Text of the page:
Application of Quenching and Partitioning to Improve Ductility of Ultrahigh Strength Low Alloy Steel

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In this study Quenching and Partitioning (Q&P) as proposed by Speer was applied to improve the ductility of C-Mn high strength Low Alloy steel (HSLAs). Microstructural observations revealed a multiphase microstructure including first martensite, fresh martensite and retained austenite in the Q&P processed steel. During tensile process, the austenite volume fraction gradually decreased with strain increasing, suggesting the phase transformation induced plasticity for the Q&P processed steel. Ultrahigh strength about 1300-1800MPa and tensile elongation about 20% were obtained after Q&P processing at specific conditions, which is significant higher than that of ~10% of conventional martensitic steel. The the product of tensile strength to total elongation increased from 25 to 35GPa% with increasing carbon content in studied steel. This improved mechanical properties were related to the ductility contribution from TRIP effects of the retained austenite and strength contribution from the hard martensitic matrix. At last it was turned out that the Q&P process is a promising way to produce ultrahigh strength steel with relative high ductility under tailored heat treatment conditions for different micro-alloyed carbon steel.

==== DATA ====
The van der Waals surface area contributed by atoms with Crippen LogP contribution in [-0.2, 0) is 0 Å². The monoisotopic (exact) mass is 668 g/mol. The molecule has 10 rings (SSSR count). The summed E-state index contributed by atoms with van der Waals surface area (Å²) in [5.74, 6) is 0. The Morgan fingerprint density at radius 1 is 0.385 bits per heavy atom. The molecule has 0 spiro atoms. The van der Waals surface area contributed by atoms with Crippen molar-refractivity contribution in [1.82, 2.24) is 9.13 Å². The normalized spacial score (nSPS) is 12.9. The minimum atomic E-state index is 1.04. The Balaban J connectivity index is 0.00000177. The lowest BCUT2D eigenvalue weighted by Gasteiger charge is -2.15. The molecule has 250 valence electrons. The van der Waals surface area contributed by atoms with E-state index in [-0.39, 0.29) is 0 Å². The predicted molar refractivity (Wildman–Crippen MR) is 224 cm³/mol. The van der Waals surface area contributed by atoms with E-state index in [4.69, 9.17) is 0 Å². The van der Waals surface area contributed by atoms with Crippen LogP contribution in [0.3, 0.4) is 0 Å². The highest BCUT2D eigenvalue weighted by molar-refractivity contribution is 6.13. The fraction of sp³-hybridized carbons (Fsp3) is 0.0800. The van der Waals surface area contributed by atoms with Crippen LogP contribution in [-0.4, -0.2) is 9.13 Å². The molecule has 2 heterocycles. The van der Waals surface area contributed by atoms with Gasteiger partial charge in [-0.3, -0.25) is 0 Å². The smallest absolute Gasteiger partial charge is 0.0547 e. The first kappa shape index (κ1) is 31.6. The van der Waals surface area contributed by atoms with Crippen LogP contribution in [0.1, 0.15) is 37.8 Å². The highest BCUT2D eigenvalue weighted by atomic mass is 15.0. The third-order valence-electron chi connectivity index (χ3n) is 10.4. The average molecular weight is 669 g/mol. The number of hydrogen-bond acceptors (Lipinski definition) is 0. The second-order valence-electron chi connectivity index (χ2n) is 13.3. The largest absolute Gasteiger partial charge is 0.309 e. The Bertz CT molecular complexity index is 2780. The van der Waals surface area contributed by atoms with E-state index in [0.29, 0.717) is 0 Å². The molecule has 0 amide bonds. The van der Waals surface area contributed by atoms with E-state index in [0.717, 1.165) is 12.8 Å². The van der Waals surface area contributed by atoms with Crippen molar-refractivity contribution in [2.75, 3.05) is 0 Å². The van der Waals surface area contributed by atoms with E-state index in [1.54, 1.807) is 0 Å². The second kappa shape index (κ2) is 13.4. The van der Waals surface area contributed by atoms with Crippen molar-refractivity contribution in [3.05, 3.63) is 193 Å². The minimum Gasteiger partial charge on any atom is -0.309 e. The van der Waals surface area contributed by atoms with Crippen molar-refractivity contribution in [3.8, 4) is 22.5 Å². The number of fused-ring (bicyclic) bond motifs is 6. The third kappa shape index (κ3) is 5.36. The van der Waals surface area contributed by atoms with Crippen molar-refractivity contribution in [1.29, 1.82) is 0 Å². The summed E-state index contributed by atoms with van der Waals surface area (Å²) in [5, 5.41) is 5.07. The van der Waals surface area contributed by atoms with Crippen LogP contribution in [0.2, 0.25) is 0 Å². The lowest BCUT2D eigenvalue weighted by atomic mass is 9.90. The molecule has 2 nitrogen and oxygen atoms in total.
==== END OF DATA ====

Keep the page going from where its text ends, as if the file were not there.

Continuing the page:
Info:

Periodical:

Materials Science Forum (Volumes 654-656)

Main Theme:

Edited by:

Jian-Feng Nie and Allan Morton

Pages:

29-32

DOI:

10.4028/www.scientific.net/MSF.654-656.29

Citation:

W. Q. Cao et al., "Application of Quenching and Partitioning to Improve Ductility of Ultrahigh Strength Low Alloy Steel", Materials Science Forum, Vols. 654-656, pp. 29-32, 2010

Online since:

June 2010

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Price:

$35.00

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